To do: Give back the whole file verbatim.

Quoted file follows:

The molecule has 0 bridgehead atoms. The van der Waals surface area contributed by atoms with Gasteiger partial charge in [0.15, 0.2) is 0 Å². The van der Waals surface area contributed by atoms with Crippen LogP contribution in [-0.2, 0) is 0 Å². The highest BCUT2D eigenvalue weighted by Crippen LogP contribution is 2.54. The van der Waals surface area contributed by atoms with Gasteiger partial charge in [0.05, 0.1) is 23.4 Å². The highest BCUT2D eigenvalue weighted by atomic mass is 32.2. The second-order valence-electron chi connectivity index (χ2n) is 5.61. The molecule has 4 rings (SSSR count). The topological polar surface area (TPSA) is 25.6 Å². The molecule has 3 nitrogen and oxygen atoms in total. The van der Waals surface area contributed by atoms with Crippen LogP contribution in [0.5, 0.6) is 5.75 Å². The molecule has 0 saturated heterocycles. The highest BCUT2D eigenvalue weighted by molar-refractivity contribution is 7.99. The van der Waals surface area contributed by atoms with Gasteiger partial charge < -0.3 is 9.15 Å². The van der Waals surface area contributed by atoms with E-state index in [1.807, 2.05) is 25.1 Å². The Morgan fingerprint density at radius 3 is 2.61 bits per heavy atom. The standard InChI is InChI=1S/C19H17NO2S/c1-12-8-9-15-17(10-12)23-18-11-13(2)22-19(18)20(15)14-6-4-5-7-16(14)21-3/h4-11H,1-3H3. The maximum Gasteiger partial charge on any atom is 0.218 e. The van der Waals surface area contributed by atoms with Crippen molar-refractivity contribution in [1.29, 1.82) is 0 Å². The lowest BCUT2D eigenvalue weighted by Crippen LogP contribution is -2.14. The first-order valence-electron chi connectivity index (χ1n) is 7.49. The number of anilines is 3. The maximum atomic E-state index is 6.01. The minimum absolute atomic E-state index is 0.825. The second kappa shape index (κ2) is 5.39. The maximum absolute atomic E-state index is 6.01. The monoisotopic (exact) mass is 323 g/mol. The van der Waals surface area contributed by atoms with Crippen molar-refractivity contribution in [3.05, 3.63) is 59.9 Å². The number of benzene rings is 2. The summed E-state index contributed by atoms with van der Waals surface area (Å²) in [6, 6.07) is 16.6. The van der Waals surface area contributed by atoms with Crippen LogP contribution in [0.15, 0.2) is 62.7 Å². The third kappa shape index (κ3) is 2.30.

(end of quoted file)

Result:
The molecule has 0 bridgehead atoms. The van der Waals surface area contributed by atoms with Gasteiger partial charge in [0.15, 0.2) is 0 Å². The van der Waals surface area contributed by atoms with Crippen LogP contribution in [-0.2, 0) is 0 Å². The highest BCUT2D eigenvalue weighted by Crippen LogP contribution is 2.54. The van der Waals surface area contributed by atoms with Gasteiger partial charge in [0.05, 0.1) is 23.4 Å². The highest BCUT2D eigenvalue weighted by atomic mass is 32.2. The second-order valence-electron chi connectivity index (χ2n) is 5.61. The molecule has 4 rings (SSSR count). The topological polar surface area (TPSA) is 25.6 Å². The molecule has 3 nitrogen and oxygen atoms in total. The van der Waals surface area contributed by atoms with Crippen LogP contribution in [0.5, 0.6) is 5.75 Å². The molecule has 0 saturated heterocycles. The highest BCUT2D eigenvalue weighted by molar-refractivity contribution is 7.99. The van der Waals surface area contributed by atoms with Gasteiger partial charge < -0.3 is 9.15 Å². The van der Waals surface area contributed by atoms with E-state index in [1.807, 2.05) is 25.1 Å². The Morgan fingerprint density at radius 3 is 2.61 bits per heavy atom. The standard InChI is InChI=1S/C19H17NO2S/c1-12-8-9-15-17(10-12)23-18-11-13(2)22-19(18)20(15)14-6-4-5-7-16(14)21-3/h4-11H,1-3H3. The maximum Gasteiger partial charge on any atom is 0.218 e. The van der Waals surface area contributed by atoms with Crippen molar-refractivity contribution in [1.29, 1.82) is 0 Å². The lowest BCUT2D eigenvalue weighted by Crippen LogP contribution is -2.14. The first-order valence-electron chi connectivity index (χ1n) is 7.49. The number of anilines is 3. The maximum atomic E-state index is 6.01. The minimum absolute atomic E-state index is 0.825. The second kappa shape index (κ2) is 5.39. The maximum absolute atomic E-state index is 6.01. The monoisotopic (exact) mass is 323 g/mol. The van der Waals surface area contributed by atoms with Crippen molar-refractivity contribution in [3.05, 3.63) is 59.9 Å². The number of benzene rings is 2. The summed E-state index contributed by atoms with van der Waals surface area (Å²) in [6, 6.07) is 16.6. The van der Waals surface area contributed by atoms with Crippen LogP contribution in [0.15, 0.2) is 62.7 Å². The third kappa shape index (κ3) is 2.30.